Most Viable Choices

On eastern Long Island in New York’s 1st Congressional District, Avlon won the Democratic contest to take on freshman GOP Representative Nick LaLota in an area Trump carried by less than 2 percentage points in 2020.

Avlon sold himself as a centrist much like Tom Suozzi, the Democrat who won a special US House election in February for the Long Island seat vacated by former GOP Representative George Santos after his expulsion from the House late last year.

Suozzi showed how “playing offense on the issues people care about and seizing the center matters,” Avlon said.

In the Syracuse-area 22nd Congressional District, Mannion will face off against freshman Brandon Williams, perhaps the most vulnerable incumbent Republican in the country. The district was redrawn to include areas Biden won in 2020 by nearly 12 percentage points.

Mannion, a state senator and former teacher and union leader, was the establishment candidate in the primary race and backed by the Democratic Party of Onondaga County, the district’s largest county. He was to the right of his opponent, Sarah Klee Hood, on abortion and health care.

Mannion was hit in the final days of the primary by allegations of creating a toxic work environment. He has denied those allegations, which are under investigation.

Further downstate in New York’s 16th district, Latimer, the Westchester County executive, beat one of the most left-leaning members of Congress in the Democratic district.

Bowman’s response to the Oct. 7 attack on Israel by Hamas and the ongoing conflict that followed fueled critics and concern in his district, which is one of the most heavily Jewish in the US.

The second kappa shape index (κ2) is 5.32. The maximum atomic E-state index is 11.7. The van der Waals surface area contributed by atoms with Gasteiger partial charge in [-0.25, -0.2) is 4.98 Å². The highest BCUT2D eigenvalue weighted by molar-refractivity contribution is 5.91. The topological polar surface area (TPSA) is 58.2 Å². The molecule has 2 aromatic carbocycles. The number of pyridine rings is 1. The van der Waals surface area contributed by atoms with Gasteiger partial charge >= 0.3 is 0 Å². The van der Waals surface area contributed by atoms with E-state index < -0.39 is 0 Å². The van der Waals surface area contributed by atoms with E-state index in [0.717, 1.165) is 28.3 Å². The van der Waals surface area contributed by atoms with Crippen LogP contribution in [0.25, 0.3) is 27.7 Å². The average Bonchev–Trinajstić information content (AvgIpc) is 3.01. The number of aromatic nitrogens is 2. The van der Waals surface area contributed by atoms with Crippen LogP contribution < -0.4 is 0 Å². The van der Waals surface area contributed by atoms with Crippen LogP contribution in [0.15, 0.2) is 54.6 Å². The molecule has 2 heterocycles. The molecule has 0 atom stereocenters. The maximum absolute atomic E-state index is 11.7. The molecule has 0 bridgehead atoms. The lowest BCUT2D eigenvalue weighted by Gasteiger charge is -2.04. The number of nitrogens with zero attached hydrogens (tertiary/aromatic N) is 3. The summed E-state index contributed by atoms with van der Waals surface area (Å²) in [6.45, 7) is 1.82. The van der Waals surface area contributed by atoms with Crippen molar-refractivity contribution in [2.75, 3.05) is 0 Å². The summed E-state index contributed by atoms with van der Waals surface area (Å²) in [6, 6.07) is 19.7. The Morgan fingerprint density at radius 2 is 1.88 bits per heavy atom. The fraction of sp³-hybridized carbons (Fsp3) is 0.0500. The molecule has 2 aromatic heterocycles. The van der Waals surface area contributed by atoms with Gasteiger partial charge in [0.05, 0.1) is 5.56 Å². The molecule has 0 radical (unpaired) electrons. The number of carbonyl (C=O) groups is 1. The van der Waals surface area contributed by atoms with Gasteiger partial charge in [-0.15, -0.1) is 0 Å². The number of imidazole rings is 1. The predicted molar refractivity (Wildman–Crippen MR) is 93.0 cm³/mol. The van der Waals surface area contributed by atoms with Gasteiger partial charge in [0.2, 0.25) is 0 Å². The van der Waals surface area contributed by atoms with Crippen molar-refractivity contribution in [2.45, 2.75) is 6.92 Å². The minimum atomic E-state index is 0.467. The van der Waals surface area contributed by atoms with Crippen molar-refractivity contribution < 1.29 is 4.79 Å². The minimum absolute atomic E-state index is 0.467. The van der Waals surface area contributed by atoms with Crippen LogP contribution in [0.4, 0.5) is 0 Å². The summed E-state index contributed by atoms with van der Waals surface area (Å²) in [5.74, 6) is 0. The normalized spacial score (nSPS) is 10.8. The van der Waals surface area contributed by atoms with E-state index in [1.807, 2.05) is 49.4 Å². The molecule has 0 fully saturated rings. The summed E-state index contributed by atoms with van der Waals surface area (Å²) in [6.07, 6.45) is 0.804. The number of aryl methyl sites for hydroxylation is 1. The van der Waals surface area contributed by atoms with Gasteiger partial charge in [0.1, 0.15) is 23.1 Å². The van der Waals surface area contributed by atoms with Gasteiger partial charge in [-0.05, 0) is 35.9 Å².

On the campaign trail, Latimer ripped Bowman for calling for an end to US military aid to Israel and referring to its retaliatory bombardment of Hamas-run Gaza as genocide. Hamas is labeled a terrorist group by the US and European Union.

November Battlegrounds

Former Democratic Representative Mondaire Jones, meanwhile, is already set to face off against another Republican freshman, Mike Lawler, in a competitive race for an area Biden won by 10 percentage points in 2020.

Jones, who wasn’t contested in the primary, is making his own appeal to the middle as he seeks reelection in New York’s 17th Congressional District, which includes Rockland and Putnam counties and portions of Westchester and Dutchess counties.

Jones, one of few openly gay Black men to serve in Congress, won the seat in 2020 before its lines were redrawn in 2022. He made an unsuccessful bid that year in a newly created lower Manhattan district.

Regarded previously as a progressive, Jones shocked liberals when he endorsed Latimer over Bowman in the final weeks before the NY-16 primary.

That cost him the endorsement of liberal groups and progressive lawmakers, but it could help win the election and flip the House into Democrats’ hands.